Vulnerable Republican appointed to Senate after losing election is in deep trouble again


A new poll shows former astronaut Mark Kelly leading Sen. Martha McSally (R-AZ) by 5 points.

Sen. Martha McSally (R-AZ) was already rejected by voters in 2018, and a poll released Tuesday shows Arizonians are gearing up to reject her again in 2020.

A new poll from OH Predictive Insights, first released by the Hill, shows former astronaut Mark Kelly leading McSally by a whopping 5 points, 46% to 41%. The same firm conducted polls in February and May, and each time is a little worse for McSally.

In February, McSally was leading by 2 points; and in May, she was leading by a single point. Now she's trailing by 5 points.

McSally, a former House member, lost her 2018 Senate race to Democratic Sen. Kyrsten Sinema. Despite voters rejecting her anti-health care platform, McSally was still appointed to the Senate by the state's Republican governor to finish out the term of the late Sen. John McCain.

The new poll shows Arizonians might pick up on 2020 where they left off in 2018.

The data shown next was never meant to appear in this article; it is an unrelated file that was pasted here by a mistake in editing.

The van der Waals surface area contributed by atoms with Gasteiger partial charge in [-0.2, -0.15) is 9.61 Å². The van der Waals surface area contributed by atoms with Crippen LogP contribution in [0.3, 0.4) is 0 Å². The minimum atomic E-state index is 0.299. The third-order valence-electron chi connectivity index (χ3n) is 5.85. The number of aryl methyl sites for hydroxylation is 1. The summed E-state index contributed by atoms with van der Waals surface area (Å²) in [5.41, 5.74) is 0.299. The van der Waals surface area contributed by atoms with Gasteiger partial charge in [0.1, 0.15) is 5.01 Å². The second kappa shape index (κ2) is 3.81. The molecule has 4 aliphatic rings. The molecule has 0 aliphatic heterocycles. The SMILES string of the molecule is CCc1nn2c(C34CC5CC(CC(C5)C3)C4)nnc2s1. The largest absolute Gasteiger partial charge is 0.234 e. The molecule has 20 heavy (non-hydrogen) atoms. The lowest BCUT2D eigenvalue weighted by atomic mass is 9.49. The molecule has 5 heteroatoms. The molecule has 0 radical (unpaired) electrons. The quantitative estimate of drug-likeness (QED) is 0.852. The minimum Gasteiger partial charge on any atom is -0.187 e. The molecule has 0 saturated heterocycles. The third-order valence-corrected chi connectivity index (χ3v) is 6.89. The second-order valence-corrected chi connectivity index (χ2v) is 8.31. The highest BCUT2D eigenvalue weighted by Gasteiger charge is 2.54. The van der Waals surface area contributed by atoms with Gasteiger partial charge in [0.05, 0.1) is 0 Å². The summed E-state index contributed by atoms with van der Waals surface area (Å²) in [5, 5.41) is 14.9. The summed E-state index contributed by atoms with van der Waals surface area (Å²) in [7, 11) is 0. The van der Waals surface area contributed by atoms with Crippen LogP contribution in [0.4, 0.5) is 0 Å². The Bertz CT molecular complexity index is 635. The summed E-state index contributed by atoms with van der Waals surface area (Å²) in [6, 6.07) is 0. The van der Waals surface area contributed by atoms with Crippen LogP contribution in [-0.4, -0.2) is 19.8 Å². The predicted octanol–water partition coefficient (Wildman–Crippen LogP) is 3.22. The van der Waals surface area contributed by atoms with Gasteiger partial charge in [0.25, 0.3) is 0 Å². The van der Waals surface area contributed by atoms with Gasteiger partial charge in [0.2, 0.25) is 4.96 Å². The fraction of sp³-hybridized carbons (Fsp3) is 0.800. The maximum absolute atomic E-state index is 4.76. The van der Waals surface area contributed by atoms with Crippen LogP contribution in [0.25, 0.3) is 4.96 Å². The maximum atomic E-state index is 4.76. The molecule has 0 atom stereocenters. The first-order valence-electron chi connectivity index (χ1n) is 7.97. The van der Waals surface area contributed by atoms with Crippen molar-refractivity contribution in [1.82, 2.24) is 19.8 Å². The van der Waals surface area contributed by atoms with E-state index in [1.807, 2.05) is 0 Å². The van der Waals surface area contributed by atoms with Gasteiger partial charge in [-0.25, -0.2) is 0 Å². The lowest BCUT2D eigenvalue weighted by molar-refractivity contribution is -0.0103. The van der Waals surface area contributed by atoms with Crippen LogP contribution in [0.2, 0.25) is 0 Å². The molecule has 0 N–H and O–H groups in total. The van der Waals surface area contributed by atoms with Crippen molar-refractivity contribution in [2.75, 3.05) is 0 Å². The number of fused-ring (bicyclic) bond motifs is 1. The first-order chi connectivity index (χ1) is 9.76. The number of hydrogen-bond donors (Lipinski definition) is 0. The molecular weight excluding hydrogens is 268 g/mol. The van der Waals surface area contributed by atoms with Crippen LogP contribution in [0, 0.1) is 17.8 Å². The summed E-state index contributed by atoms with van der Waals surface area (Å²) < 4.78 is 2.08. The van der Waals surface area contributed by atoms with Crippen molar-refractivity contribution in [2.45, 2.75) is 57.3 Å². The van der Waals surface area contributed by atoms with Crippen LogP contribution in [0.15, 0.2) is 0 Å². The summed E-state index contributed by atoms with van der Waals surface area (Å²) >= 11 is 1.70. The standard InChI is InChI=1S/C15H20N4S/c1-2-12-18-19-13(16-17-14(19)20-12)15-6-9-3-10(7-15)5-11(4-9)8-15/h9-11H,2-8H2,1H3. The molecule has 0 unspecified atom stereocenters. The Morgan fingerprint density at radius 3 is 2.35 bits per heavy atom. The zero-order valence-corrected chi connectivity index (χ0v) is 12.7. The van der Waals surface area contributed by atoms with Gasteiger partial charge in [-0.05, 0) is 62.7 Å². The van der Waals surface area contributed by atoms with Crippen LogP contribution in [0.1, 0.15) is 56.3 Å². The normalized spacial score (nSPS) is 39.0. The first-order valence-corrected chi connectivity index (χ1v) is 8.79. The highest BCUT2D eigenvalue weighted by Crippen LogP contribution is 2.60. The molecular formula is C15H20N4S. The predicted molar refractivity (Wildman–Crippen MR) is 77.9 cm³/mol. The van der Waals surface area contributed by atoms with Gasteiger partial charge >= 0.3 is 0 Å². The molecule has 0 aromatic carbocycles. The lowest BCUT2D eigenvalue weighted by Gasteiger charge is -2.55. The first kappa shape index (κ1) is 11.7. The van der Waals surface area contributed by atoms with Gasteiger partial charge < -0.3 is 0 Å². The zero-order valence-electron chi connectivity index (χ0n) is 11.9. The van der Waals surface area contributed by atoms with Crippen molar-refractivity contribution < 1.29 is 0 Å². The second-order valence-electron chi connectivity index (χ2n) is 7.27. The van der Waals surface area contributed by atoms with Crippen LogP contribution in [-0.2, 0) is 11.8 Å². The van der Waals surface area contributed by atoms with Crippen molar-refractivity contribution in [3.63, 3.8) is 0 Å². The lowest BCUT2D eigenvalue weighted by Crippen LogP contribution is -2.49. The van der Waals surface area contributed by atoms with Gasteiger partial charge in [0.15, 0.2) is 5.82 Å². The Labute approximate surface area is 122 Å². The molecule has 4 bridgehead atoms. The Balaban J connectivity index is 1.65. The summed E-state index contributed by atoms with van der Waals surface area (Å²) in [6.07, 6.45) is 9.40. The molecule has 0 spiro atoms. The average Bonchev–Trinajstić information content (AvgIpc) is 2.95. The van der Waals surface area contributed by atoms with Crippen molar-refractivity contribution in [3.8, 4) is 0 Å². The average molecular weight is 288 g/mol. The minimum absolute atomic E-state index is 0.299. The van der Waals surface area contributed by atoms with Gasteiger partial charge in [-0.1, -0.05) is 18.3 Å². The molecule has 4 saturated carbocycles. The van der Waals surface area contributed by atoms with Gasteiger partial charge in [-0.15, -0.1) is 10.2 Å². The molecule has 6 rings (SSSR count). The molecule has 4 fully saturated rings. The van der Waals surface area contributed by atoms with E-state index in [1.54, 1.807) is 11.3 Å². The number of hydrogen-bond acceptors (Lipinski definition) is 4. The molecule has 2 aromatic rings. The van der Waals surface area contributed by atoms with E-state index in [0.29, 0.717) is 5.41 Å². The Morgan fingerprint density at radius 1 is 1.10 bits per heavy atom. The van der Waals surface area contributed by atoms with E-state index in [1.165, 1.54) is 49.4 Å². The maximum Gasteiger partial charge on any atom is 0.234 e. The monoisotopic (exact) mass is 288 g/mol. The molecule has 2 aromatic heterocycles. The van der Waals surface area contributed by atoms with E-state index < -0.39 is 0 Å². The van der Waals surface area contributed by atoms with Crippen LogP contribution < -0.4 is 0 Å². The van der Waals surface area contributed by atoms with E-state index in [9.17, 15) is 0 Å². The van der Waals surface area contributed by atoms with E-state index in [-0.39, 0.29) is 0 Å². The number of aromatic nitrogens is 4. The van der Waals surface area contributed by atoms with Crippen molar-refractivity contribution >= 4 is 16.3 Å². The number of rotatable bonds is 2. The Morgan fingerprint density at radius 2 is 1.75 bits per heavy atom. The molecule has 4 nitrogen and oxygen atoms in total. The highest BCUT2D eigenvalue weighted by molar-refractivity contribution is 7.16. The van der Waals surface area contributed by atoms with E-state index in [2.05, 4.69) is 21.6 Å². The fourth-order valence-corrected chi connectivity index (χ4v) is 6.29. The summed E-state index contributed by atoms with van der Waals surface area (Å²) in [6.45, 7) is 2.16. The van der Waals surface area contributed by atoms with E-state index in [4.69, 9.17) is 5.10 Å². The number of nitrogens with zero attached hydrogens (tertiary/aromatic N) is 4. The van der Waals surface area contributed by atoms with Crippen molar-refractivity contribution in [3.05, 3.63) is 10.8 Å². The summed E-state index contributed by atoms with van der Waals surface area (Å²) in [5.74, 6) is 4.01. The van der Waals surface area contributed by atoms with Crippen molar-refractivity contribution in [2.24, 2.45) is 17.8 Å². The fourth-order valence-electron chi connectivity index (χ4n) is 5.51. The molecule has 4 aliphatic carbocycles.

"The poll shows a dangerous trend for McSally," the Hill reports, especially in Maricopa County. With the state's largest city (Phoenix), Maricopa County is home to 60% of the state's voters.

"Maricopa County is the problem," Mike Noble, a Republican pollster with OH Predictive Insights, told the Hill. McSally "had a problem in the previous poll where she was down five, and now she's down nine."

In 2018, McSally lost Maricopa County by only 2.4 points.

Across the state, Kelly leads with men, women, white voters, and Hispanic voters.

The polls aren't the only place McSally is trailing. When it comes to fundraising, Kelly is blowing McSally away.

In July, Kelly reported raising almost $1 million more than McSally in the second fundraising quarter, which ended in June. Overall, Kelly has more than $1.5 million in his account than McSally.

"Kelly is one of the first people mentioned by national Democrats when they talk about their chances of picking up Republican seats — he's usually mentioned first," Larry Sabato, a political science professor at the University of Virginia, said in early July. "He may be one of the very few Senate candidates to outspend an incumbent and that doesn't happen very often."

Arizonians already rejected McSally, only to see her foisted upon them as their unelected senator. Recent polls show voters are ready to reject her again.

Published with permission of The American Independent Foundation.